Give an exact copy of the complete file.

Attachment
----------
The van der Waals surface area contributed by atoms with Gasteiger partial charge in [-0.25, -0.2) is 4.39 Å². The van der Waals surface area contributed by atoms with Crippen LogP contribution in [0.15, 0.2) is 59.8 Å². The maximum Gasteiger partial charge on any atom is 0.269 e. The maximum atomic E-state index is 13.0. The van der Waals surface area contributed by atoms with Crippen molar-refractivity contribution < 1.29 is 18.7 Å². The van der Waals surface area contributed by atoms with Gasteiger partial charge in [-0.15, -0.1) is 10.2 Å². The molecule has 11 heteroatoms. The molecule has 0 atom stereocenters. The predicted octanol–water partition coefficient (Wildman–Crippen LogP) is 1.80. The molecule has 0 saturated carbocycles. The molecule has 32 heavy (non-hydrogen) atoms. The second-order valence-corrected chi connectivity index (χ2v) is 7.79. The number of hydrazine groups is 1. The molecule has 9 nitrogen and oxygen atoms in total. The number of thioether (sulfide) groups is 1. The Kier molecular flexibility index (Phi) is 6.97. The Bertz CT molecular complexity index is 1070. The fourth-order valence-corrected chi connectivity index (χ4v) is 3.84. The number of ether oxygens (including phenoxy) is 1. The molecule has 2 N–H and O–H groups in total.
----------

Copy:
The van der Waals surface area contributed by atoms with Gasteiger partial charge in [-0.25, -0.2) is 4.39 Å². The van der Waals surface area contributed by atoms with Crippen LogP contribution in [0.15, 0.2) is 59.8 Å². The maximum Gasteiger partial charge on any atom is 0.269 e. The maximum atomic E-state index is 13.0. The van der Waals surface area contributed by atoms with Crippen molar-refractivity contribution < 1.29 is 18.7 Å². The van der Waals surface area contributed by atoms with Gasteiger partial charge in [-0.15, -0.1) is 10.2 Å². The molecule has 11 heteroatoms. The molecule has 0 atom stereocenters. The predicted octanol–water partition coefficient (Wildman–Crippen LogP) is 1.80. The molecule has 0 saturated carbocycles. The molecule has 32 heavy (non-hydrogen) atoms. The second-order valence-corrected chi connectivity index (χ2v) is 7.79. The number of hydrazine groups is 1. The molecule has 9 nitrogen and oxygen atoms in total. The number of thioether (sulfide) groups is 1. The Kier molecular flexibility index (Phi) is 6.97. The Bertz CT molecular complexity index is 1070. The fourth-order valence-corrected chi connectivity index (χ4v) is 3.84. The number of ether oxygens (including phenoxy) is 1. The molecule has 2 N–H and O–H groups in total.